Bharat Singh Negi is currently a Public Health Researcher at Kobe University, Japan. His research areas of interest are HIV/AIDS, access to health care services in developing countries, disability health and post-disaster psychological problems in south Asian countries. He has more than 10 years of experience in public health field.


Statement of the Problem: A massive earthquake on 25th of April 2015 in Nepal disrupted health service delivery. In such disastrous condition, pre-studies about adherence to ART, treatment failure and antiretroviral drug resistance among HIV infected people were not available. However, notorious HIV stigma towards HIV infected people in non-disastrous situations and Posttraumatic Stress Disorder (PTSD) can be found. Th erefore, we assessed adherence to ART, treatment failure, and antiretroviral drug resistance including other socio-psychological issues such as stigma and post-traumatic stress disorder.

Method: Structured interviews to ART treated clients from 14 highly earthquake-aff ected districts were carried on at health facilities in two stages; at 6 months and 12 months of post-earthquake in Nepal. 305 participants were interviewed and 40 blood samples from treatment failure cases were taken. Adherence to ART was based on past 4-day missed doses and treatment failure was based on WHO's guidelines. Adherence could not be assessed among them just aft er the disaster time. Multivariate Logistic Regression analysis was done to measure associations of adherence to ART and treatment failure with other underlying factors while HIV-1 genomic fragments were amplifi ed and sequenced to identify Drug Resistance Mutations (DRMs). Pared t-test was applied to compare the level of adherence to ART and PTSD in two stages.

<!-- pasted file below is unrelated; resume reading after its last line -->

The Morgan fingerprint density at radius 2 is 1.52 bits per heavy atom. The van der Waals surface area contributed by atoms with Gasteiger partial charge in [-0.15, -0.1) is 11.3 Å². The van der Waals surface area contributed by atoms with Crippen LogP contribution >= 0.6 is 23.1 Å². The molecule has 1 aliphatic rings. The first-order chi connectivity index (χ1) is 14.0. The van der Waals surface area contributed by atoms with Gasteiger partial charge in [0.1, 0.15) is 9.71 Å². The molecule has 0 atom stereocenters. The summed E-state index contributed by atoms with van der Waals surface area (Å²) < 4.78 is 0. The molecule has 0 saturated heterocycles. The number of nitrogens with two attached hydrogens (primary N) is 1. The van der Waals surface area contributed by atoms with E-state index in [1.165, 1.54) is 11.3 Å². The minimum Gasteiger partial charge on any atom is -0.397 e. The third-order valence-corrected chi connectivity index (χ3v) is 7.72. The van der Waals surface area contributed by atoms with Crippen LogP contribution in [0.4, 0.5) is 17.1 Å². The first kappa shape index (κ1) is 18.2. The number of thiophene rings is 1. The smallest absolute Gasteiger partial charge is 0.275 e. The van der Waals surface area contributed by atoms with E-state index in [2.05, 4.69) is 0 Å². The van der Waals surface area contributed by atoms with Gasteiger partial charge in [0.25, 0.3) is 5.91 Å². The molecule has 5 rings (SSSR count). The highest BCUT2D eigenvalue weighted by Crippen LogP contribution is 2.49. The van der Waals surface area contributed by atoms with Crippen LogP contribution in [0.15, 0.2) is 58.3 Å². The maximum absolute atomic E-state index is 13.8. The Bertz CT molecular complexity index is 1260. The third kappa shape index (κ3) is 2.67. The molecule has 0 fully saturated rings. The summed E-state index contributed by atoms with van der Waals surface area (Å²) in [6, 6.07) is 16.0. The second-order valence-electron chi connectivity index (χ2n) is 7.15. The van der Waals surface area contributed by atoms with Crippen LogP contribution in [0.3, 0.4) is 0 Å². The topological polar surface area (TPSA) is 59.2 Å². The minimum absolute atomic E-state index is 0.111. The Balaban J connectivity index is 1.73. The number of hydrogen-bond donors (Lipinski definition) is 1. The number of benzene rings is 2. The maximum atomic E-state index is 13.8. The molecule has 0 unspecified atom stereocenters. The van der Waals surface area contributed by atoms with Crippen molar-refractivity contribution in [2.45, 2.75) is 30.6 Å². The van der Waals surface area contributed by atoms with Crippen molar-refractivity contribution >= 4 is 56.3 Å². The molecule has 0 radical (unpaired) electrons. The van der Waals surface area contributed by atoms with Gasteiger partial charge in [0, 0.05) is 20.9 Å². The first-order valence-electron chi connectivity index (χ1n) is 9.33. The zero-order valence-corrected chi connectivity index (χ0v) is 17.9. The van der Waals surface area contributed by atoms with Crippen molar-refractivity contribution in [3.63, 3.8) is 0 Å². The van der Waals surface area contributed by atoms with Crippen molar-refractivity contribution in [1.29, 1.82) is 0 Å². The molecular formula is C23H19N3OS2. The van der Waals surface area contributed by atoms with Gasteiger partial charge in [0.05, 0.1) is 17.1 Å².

Result: Findings revealed that around 8% of the participants were not adherent to ART, 13% reported treatment failure, 44% has PTSD symptoms, and 49.8% experienced stigma. ART adherence was signifi cantly associated with age, area of residence and earthquake-PTSD while antiretroviral treatment failure was associated with stigma. Among successful DNA-amplifi cation blood samples, 23% exhibited drug resistance mutations. Results also revealed that adherence to ART and PTSD level were signifi cantly improved at later stage aft er a year of earthquake.

Conclusion: Considerably high level of treatment failure (13%) and improved adherence level at later stage suggests that there could have been low adherence to ART just post-earthquake time. In future, emergency medical programs in disaster area should seriously consider antiretroviral drug distributions and psychological counseling service for victims and programs to reduce stigma are necessary to improve adherence to ART and reduce treatment failure. Hence antiretroviral drug resistance problems may be curved.